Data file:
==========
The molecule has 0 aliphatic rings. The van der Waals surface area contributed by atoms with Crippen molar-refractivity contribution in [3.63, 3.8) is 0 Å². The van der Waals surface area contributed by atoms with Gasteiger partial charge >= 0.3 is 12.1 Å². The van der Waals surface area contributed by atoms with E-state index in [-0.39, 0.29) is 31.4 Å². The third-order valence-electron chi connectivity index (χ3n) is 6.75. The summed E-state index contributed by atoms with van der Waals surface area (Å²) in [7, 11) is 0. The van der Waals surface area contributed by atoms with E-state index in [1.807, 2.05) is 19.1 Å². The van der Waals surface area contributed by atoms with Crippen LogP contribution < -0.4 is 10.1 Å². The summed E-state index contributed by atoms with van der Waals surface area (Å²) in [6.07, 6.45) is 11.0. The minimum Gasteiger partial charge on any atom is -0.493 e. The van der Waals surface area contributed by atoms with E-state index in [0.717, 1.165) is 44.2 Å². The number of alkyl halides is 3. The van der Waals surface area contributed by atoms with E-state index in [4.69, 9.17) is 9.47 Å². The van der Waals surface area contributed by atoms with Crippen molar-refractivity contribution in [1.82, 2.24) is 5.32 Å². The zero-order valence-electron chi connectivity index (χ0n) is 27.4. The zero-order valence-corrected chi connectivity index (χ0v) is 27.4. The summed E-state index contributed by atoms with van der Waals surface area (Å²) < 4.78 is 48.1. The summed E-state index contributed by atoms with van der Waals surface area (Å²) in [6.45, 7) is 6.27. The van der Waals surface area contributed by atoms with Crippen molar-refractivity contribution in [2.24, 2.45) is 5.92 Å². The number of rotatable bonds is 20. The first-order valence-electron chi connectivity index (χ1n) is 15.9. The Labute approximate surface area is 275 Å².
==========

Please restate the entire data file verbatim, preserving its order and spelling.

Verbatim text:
The molecule has 0 aliphatic rings. The van der Waals surface area contributed by atoms with Crippen molar-refractivity contribution in [3.63, 3.8) is 0 Å². The van der Waals surface area contributed by atoms with Gasteiger partial charge >= 0.3 is 12.1 Å². The van der Waals surface area contributed by atoms with E-state index in [-0.39, 0.29) is 31.4 Å². The third-order valence-electron chi connectivity index (χ3n) is 6.75. The summed E-state index contributed by atoms with van der Waals surface area (Å²) in [7, 11) is 0. The van der Waals surface area contributed by atoms with E-state index in [1.807, 2.05) is 19.1 Å². The van der Waals surface area contributed by atoms with Crippen LogP contribution < -0.4 is 10.1 Å². The summed E-state index contributed by atoms with van der Waals surface area (Å²) in [6.07, 6.45) is 11.0. The minimum Gasteiger partial charge on any atom is -0.493 e. The van der Waals surface area contributed by atoms with E-state index in [0.717, 1.165) is 44.2 Å². The number of alkyl halides is 3. The van der Waals surface area contributed by atoms with E-state index in [4.69, 9.17) is 9.47 Å². The van der Waals surface area contributed by atoms with Crippen molar-refractivity contribution in [1.82, 2.24) is 5.32 Å². The zero-order valence-electron chi connectivity index (χ0n) is 27.4. The zero-order valence-corrected chi connectivity index (χ0v) is 27.4. The summed E-state index contributed by atoms with van der Waals surface area (Å²) < 4.78 is 48.1. The summed E-state index contributed by atoms with van der Waals surface area (Å²) in [6.45, 7) is 6.27. The van der Waals surface area contributed by atoms with Crippen molar-refractivity contribution in [2.24, 2.45) is 5.92 Å². The number of rotatable bonds is 20. The first-order valence-electron chi connectivity index (χ1n) is 15.9. The Labute approximate surface area is 275 Å².